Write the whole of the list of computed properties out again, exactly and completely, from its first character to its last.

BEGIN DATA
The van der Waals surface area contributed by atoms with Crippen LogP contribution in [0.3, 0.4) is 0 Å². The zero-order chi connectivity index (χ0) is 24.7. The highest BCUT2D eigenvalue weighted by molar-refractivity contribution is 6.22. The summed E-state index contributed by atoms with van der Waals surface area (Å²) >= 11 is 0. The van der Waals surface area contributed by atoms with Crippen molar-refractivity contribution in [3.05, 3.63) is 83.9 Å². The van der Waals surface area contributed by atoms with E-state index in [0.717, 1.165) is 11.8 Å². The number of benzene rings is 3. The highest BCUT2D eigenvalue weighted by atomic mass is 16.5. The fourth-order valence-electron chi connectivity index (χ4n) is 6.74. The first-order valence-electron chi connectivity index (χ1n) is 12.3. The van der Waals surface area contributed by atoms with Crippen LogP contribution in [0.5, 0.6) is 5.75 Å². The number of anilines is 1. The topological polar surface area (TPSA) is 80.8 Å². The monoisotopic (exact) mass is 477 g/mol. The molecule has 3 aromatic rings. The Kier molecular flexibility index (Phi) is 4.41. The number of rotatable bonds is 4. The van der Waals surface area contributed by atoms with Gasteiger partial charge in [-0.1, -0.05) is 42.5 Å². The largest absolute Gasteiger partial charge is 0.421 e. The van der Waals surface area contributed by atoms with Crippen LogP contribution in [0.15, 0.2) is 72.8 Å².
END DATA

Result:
The van der Waals surface area contributed by atoms with Crippen LogP contribution in [0.3, 0.4) is 0 Å². The zero-order chi connectivity index (χ0) is 24.7. The highest BCUT2D eigenvalue weighted by molar-refractivity contribution is 6.22. The summed E-state index contributed by atoms with van der Waals surface area (Å²) >= 11 is 0. The van der Waals surface area contributed by atoms with Crippen molar-refractivity contribution in [3.05, 3.63) is 83.9 Å². The van der Waals surface area contributed by atoms with E-state index in [0.717, 1.165) is 11.8 Å². The number of benzene rings is 3. The highest BCUT2D eigenvalue weighted by atomic mass is 16.5. The fourth-order valence-electron chi connectivity index (χ4n) is 6.74. The first-order valence-electron chi connectivity index (χ1n) is 12.3. The van der Waals surface area contributed by atoms with Crippen LogP contribution in [0.5, 0.6) is 5.75 Å². The number of anilines is 1. The topological polar surface area (TPSA) is 80.8 Å². The monoisotopic (exact) mass is 477 g/mol. The molecule has 3 aromatic rings. The Kier molecular flexibility index (Phi) is 4.41. The number of rotatable bonds is 4. The van der Waals surface area contributed by atoms with Gasteiger partial charge in [-0.1, -0.05) is 42.5 Å². The largest absolute Gasteiger partial charge is 0.421 e. The van der Waals surface area contributed by atoms with Crippen LogP contribution in [0.15, 0.2) is 72.8 Å².